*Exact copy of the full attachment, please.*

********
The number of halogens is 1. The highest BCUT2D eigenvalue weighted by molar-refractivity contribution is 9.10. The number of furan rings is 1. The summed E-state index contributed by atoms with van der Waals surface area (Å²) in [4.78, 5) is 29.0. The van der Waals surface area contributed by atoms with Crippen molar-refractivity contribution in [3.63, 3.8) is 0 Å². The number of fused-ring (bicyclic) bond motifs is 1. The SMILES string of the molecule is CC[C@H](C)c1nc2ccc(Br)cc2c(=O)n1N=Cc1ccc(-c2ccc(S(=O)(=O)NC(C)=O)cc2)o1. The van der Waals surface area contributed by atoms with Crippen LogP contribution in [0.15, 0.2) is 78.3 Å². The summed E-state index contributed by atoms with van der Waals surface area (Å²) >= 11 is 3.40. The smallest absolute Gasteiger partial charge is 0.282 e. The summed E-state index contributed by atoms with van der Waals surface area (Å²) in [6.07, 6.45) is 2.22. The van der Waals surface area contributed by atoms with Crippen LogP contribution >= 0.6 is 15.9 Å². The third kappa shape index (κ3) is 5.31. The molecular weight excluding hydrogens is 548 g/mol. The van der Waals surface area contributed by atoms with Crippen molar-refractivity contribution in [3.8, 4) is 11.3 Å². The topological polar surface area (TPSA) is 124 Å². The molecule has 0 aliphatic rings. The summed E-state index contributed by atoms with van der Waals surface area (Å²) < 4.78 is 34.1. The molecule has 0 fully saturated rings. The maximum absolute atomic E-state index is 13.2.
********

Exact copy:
The number of halogens is 1. The highest BCUT2D eigenvalue weighted by molar-refractivity contribution is 9.10. The number of furan rings is 1. The summed E-state index contributed by atoms with van der Waals surface area (Å²) in [4.78, 5) is 29.0. The van der Waals surface area contributed by atoms with Crippen molar-refractivity contribution in [3.63, 3.8) is 0 Å². The number of fused-ring (bicyclic) bond motifs is 1. The SMILES string of the molecule is CC[C@H](C)c1nc2ccc(Br)cc2c(=O)n1N=Cc1ccc(-c2ccc(S(=O)(=O)NC(C)=O)cc2)o1. The van der Waals surface area contributed by atoms with Crippen LogP contribution in [0.15, 0.2) is 78.3 Å². The summed E-state index contributed by atoms with van der Waals surface area (Å²) >= 11 is 3.40. The smallest absolute Gasteiger partial charge is 0.282 e. The summed E-state index contributed by atoms with van der Waals surface area (Å²) in [6.07, 6.45) is 2.22. The van der Waals surface area contributed by atoms with Crippen LogP contribution >= 0.6 is 15.9 Å². The third kappa shape index (κ3) is 5.31. The molecular weight excluding hydrogens is 548 g/mol. The van der Waals surface area contributed by atoms with Crippen molar-refractivity contribution in [3.8, 4) is 11.3 Å². The topological polar surface area (TPSA) is 124 Å². The molecule has 0 aliphatic rings. The summed E-state index contributed by atoms with van der Waals surface area (Å²) < 4.78 is 34.1. The molecule has 0 fully saturated rings. The maximum absolute atomic E-state index is 13.2.